Entrepreneurship comes in various shapes and forms depending on the market gap.
One of the specialties is doing business with the government, or what has popularly come to be referred to as tender-preneurship.
While bagging a government tender has changed some entrepreneurs’ lives, it’s no rosy affair and has a dark side to it.
Pending bills by counties and other government agencies have in recent years become a sore to the economy that never heals – particularly for small businesses.
This has made entrepreneurs who provide supplies to the government become wary of transacting with it.
In February, the Controller of Budget (CoB), Margaret Nyakango, warned that the National and County Governments’ unpaid bills stand at Sh637.91 billion.
However, this hasn’t dampened entrepreneurs ambitions from striking it big with State tenders.
Enterprise spoke to Gatwiri Githinji who does business with the government to understand how one can get into the business the risks involved as well as the landscape of the trade. She is the director HMG Works Limited and supplies various goods to the State.
Create an entity and be compliant
The government has had a good platform inviting the youth and business people to trade with it. Once you decide that you want to trade with the government, the first thing you need is an entity.
You need to incorporate a company. This is to encourage compliance and having the requisite documents to trade legally.
You need to register yourself with the necessary authorities, for example, the Kenya Revenue Authority (KRA).
You must have a KRA pin and a tax compliance certificate.
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Then, if you fall under the category of youth or women according to the Constitution under the Access to Government Procurement Opportunities (AGPO) program, then you need to attain a certificate of AGPO.
This helps determine whether you fit into the women or youth or people with disabilities (PWD) category.
Knock on doors
After the registration of the business, you must start knocking on doors and figure out what it actually takes to trade with the government.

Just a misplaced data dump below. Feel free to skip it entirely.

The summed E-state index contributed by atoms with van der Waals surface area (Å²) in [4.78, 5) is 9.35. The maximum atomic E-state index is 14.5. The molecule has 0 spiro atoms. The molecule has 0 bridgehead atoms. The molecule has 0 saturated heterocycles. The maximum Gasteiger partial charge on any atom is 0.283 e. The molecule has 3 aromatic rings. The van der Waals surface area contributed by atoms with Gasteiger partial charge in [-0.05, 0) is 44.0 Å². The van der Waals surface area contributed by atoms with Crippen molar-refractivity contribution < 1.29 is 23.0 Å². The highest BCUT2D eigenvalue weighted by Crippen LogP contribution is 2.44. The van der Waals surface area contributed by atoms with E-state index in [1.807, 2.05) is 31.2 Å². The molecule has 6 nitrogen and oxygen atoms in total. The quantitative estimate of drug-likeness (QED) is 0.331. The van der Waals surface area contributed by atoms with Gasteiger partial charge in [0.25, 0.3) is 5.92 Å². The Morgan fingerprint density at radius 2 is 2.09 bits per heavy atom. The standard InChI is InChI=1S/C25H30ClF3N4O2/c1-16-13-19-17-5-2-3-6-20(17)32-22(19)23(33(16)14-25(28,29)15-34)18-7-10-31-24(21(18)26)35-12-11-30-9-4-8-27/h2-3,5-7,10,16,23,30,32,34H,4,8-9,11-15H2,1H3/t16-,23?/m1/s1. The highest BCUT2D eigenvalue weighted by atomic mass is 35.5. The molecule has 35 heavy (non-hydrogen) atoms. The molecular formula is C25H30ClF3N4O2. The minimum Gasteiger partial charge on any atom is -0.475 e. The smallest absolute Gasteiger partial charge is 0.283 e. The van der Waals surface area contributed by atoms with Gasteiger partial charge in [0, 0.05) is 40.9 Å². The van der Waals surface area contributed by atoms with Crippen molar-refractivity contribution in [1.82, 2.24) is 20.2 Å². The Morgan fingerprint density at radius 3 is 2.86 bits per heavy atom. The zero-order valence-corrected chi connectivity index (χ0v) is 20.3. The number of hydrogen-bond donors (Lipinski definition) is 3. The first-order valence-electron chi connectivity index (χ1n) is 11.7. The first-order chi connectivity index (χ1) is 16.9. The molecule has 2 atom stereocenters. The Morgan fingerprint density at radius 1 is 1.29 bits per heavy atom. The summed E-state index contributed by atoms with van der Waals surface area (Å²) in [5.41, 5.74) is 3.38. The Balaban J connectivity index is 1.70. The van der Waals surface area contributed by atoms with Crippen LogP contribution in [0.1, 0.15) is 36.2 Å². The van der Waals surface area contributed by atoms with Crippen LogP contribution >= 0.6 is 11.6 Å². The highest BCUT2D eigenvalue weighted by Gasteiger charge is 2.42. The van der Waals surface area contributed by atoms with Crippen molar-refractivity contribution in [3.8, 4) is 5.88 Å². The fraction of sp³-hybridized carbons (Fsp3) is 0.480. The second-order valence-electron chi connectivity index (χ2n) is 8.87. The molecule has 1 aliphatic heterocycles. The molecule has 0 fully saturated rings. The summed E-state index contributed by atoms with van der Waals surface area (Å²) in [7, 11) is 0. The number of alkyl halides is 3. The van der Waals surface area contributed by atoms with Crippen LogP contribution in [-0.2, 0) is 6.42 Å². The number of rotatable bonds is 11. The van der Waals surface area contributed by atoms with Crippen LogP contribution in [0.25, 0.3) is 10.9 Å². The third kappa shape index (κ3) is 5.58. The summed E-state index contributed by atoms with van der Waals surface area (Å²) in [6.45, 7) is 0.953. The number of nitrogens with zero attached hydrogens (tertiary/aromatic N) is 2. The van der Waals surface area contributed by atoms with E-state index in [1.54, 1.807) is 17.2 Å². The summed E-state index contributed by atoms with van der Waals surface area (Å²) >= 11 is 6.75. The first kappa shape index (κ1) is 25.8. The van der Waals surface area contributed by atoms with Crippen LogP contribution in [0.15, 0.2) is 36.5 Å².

What are the areas and opportunities? This depends on your pocket size and market demands. Government also has priority areas.
Marketing is very key. Marketing is door-to-door, tender applications, standard documents that are pushed out through the government procurement portal, public procurement portal, and also advertising advertisements that are on newspapers and myGov.
For young people, building a thriving business is not easy. Also, the Kenyan financial system is not accommodating to them.
It’s like you can’t access money without money. People who access money are the people with the money.
Here, business partnerships really help because they bring in a pool of expertise and one is able to source funds.
So for a start, I would not advise anyone to go after huge contracts if they do not have the capital to finance them. Rather go for the small and less capital-intensive ones.
For example, under the AGPO program, there are supply contracts with minimal requirements to start.
These involve supplying stationaries, branding, and cleaning materials.
Those are the kinds of niches that a young business person can think of going into alone. Big contracts will only strain them and they may be unable to deliver the goods or services.
You don’t want to put yourself in a situation where you have a contract of, say, supplying stationery worth Sh100,000 but then your bill will take 90 days to get paid.
You will get stuck. So you want to work where you have clear credit days with the organisation you are supplying to.
If you can only manage to give credit of 30 days so that you are able to turn around the money back into the business then you go after institutions that can pay you within 30 days.
So also the quality of institutions matters. It’s not just about tenders, you must know the nitty-gritty of what is the historical performance of vendors in this institution. How are the payments how have payments been conducted before?
How to navigate the culture
There is widespread corruption that is still making government business unattractive, but there have been efforts to kill the kickback culture which continues to make it hard for young entrepreneurs to trade with the government.
I won’t sugarcoat it.
However, there is transparency in procurement. It is not mandatory that you have people in procurement organisations.
Many organisations are transparent in what they do. They like admitting vendors honestly. They want you to do business with them honestly, and they will pay you promptly without asking for kickbacks.
Kickbacks have become a silent way of doing business but aren’t mandatory.
However, when faced with such a situation you have to sit down and think. For example, if you are trying to beat 20 vendors you must be creative so that you come out on top.
So my advice to anyone who’s looking to come into this field, is that it is lucrative but it’s not a walk in the park. Managing the dynamics of the business is a bit challenging.
It is good to approach people who have been in that field and learn from them that is unless you have “godfathers”. It takes a lot of patience to succeed in trading with government.
I remain optimistic as there has been a significant change in the industry and it will finally get rid of the bad apples.